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Council considers preserving 2 more farmland parcels

Another push to preserve two pieces of farmland is being considered by the Harrison County Council.

The Harrison County Land Conservation Program offers the opportunity to preserve agricultural and forest land and open spaces in order to maintain a long-term business environment for agriculture and forestry in Harrison County. The land is permanently conserved, even if the owner sells to someone else. Only eminent domain from the state or federal government can override the conservation easement.

Property owners can donate their property or it can be purchased. Six properties have already gone to the conservation program.

“We’ve got five farms that have been completed under the donation program and one farm under the purchase program,” said Eric Wise, Harrison County planner, who brought a request Monday to the Harrison County Council on behalf of the Harrison County Land Conservation Committee.

Wise is asking for $90,000 to protect two farms in the county. Half of the funds would be used as matching funds for a federal grant to preserve a 153-acre farm located along Moberly Road in Spencer Township.

The grant is the same federal program that was discussed last year, but the county no longer needs to spend between $114,000 and $172,000. The expense is now $45,000.

“The second half of the funding would either be used for the funding that would be available in 2020 under the Ranch Land Program or possibly used as a donation easement,” Wise said.

Councilwoman Jennie Capelle said she would like to see an updated strategic program for the county to know if this decision fits the future of the county.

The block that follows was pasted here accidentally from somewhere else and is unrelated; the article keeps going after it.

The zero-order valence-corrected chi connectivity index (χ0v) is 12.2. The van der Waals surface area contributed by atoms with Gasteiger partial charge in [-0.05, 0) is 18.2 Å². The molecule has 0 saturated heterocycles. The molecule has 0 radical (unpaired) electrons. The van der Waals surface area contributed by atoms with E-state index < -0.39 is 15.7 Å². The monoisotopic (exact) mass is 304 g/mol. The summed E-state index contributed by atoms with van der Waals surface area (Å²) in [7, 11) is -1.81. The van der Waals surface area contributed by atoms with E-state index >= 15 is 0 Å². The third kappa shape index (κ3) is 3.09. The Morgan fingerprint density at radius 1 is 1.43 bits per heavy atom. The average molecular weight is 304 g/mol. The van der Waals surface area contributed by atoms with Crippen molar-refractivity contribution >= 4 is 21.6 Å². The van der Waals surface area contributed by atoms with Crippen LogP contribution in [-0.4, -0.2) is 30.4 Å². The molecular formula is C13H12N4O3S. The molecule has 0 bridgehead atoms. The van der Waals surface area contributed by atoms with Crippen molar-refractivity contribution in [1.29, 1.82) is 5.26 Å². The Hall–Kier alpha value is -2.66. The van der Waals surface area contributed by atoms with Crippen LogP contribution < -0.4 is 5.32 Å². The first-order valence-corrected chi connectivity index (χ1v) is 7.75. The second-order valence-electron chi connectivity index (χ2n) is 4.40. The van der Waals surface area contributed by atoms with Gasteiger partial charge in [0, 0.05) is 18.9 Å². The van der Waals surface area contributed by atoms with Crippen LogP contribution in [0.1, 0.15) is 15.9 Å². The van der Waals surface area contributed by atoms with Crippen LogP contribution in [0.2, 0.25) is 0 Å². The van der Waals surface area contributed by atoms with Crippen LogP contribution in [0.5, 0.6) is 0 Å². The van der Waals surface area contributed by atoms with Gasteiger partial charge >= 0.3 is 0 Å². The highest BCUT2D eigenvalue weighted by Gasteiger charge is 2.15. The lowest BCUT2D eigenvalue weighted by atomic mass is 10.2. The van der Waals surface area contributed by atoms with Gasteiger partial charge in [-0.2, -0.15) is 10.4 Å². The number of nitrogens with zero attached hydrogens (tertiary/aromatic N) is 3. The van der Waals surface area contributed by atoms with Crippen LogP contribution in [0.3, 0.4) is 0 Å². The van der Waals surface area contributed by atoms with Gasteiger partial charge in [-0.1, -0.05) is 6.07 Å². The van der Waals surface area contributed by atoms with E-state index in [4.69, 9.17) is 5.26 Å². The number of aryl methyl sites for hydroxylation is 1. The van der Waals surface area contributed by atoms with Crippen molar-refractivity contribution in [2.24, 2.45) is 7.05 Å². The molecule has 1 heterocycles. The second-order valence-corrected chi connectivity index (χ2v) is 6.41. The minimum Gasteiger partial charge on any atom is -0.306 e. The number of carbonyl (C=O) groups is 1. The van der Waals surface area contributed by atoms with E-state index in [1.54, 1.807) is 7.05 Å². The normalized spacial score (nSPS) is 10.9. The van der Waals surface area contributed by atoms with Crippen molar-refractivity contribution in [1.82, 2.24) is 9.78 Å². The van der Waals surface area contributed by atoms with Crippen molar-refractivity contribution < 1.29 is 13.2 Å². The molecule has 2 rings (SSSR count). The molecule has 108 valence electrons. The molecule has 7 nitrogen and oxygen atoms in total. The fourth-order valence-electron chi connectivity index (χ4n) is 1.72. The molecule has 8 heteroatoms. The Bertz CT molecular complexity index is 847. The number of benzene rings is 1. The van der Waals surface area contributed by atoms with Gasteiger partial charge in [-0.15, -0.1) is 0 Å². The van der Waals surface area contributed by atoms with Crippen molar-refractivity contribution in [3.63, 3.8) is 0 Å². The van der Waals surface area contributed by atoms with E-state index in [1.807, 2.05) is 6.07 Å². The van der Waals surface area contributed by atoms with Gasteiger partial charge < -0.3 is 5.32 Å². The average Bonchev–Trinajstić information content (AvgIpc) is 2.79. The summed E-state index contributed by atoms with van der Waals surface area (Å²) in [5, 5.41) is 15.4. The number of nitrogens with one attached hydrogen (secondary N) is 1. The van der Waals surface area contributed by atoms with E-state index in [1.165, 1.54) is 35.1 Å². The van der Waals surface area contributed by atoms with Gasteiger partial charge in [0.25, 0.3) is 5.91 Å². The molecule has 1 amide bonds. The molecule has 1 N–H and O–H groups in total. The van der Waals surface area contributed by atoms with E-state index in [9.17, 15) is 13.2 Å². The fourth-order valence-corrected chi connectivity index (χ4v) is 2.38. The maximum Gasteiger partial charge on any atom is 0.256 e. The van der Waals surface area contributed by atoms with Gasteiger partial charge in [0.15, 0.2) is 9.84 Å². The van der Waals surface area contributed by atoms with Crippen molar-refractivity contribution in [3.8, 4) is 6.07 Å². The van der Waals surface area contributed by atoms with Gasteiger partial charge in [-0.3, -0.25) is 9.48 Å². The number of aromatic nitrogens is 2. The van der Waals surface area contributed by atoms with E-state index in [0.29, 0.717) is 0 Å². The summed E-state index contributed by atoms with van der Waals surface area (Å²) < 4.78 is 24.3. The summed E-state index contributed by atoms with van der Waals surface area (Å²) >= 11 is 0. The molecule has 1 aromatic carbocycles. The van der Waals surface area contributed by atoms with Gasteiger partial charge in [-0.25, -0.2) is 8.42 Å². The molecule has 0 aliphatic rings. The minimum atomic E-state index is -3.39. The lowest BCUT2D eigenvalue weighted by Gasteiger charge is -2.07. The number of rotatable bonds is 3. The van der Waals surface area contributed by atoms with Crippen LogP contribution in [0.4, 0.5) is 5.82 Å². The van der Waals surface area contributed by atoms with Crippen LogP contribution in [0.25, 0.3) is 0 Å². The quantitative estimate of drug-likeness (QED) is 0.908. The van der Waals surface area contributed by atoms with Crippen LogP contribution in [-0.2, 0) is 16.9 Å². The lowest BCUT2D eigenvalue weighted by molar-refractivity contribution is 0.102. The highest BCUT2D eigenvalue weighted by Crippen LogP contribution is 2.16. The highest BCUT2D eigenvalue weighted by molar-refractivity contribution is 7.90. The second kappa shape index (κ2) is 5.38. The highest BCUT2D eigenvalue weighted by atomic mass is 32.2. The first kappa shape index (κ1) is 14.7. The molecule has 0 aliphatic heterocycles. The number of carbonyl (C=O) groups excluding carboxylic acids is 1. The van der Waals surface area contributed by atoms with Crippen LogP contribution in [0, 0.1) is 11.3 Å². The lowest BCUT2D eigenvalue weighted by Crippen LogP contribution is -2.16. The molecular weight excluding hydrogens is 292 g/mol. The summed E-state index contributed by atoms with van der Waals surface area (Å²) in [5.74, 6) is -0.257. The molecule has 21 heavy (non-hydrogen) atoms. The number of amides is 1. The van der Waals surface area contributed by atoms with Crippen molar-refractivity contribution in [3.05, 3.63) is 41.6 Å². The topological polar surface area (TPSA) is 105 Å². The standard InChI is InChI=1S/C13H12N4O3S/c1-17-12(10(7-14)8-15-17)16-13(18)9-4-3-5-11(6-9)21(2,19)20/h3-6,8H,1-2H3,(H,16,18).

The Harrison County Community Foundation has begun that process and is looking to secure funds through a grant to help get all the towns in the county complete a comprehensive plan that could be part of an overall county plan.

“There’s kind of a double-edged sword with that,” Wise said. “Once you designate areas for farmland, zoning is going to follow. That’s one of the things I like about this program. If the person wants to stay and farm, this is the way the county can help them do that.”

He added this is a voluntary program rather than simply zoning all land for agriculture and taking the choice away from residents.

The council could decide to fund the request at its next meeting, set for 7:30 p.m. Monday, March 9, at the government center in Corydon.

The Harrison County Land Conservation Program formed in 2006 to provide financial assistance to landowners interested in voluntarily conserving their land and was the first county-level land conservation program in Indiana.

In other county business Monday night, the seven-member council unanimously approved the $120,000 request to renovate the May & Joe Rhoads Memorial Pool in Corydon. Work is expected to be completed in time to open on schedule Memorial Day weekend.